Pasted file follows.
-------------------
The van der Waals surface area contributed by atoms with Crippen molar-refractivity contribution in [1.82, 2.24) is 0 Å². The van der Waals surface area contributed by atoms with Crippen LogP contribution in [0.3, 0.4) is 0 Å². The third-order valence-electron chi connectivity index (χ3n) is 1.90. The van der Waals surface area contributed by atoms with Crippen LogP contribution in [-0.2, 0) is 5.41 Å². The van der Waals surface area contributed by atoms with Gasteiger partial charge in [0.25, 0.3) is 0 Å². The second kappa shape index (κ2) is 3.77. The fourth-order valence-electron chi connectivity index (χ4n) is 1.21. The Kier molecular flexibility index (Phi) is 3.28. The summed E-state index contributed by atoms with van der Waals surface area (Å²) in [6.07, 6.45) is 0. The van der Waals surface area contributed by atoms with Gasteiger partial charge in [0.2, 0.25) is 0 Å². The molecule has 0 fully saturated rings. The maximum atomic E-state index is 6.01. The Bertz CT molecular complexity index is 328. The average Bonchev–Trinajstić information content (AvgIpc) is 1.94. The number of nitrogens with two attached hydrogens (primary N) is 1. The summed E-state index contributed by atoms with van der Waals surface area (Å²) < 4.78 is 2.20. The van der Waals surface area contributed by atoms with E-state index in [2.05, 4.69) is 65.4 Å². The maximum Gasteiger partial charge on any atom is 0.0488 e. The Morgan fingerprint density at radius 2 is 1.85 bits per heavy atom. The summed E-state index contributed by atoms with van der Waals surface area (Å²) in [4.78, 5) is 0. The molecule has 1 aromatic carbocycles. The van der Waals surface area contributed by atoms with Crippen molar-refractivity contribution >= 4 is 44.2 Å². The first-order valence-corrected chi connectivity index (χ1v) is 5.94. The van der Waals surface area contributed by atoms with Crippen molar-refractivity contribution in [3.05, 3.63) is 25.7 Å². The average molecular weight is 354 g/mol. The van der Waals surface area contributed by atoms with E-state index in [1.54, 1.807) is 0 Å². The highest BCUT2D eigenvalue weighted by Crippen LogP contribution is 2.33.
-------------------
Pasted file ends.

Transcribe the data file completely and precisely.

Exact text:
The van der Waals surface area contributed by atoms with Crippen molar-refractivity contribution in [1.82, 2.24) is 0 Å². The van der Waals surface area contributed by atoms with Crippen LogP contribution in [0.3, 0.4) is 0 Å². The third-order valence-electron chi connectivity index (χ3n) is 1.90. The van der Waals surface area contributed by atoms with Crippen LogP contribution in [-0.2, 0) is 5.41 Å². The van der Waals surface area contributed by atoms with Gasteiger partial charge in [0.25, 0.3) is 0 Å². The second kappa shape index (κ2) is 3.77. The fourth-order valence-electron chi connectivity index (χ4n) is 1.21. The Kier molecular flexibility index (Phi) is 3.28. The summed E-state index contributed by atoms with van der Waals surface area (Å²) in [6.07, 6.45) is 0. The van der Waals surface area contributed by atoms with Gasteiger partial charge in [0.2, 0.25) is 0 Å². The molecule has 0 fully saturated rings. The maximum atomic E-state index is 6.01. The Bertz CT molecular complexity index is 328. The average Bonchev–Trinajstić information content (AvgIpc) is 1.94. The number of nitrogens with two attached hydrogens (primary N) is 1. The summed E-state index contributed by atoms with van der Waals surface area (Å²) < 4.78 is 2.20. The van der Waals surface area contributed by atoms with E-state index in [2.05, 4.69) is 65.4 Å². The maximum Gasteiger partial charge on any atom is 0.0488 e. The Morgan fingerprint density at radius 2 is 1.85 bits per heavy atom. The summed E-state index contributed by atoms with van der Waals surface area (Å²) in [4.78, 5) is 0. The molecule has 1 aromatic carbocycles. The van der Waals surface area contributed by atoms with Crippen molar-refractivity contribution >= 4 is 44.2 Å². The first-order valence-corrected chi connectivity index (χ1v) is 5.94. The van der Waals surface area contributed by atoms with Crippen molar-refractivity contribution in [3.05, 3.63) is 25.7 Å². The average molecular weight is 354 g/mol. The van der Waals surface area contributed by atoms with E-state index in [1.54, 1.807) is 0 Å². The highest BCUT2D eigenvalue weighted by Crippen LogP contribution is 2.33.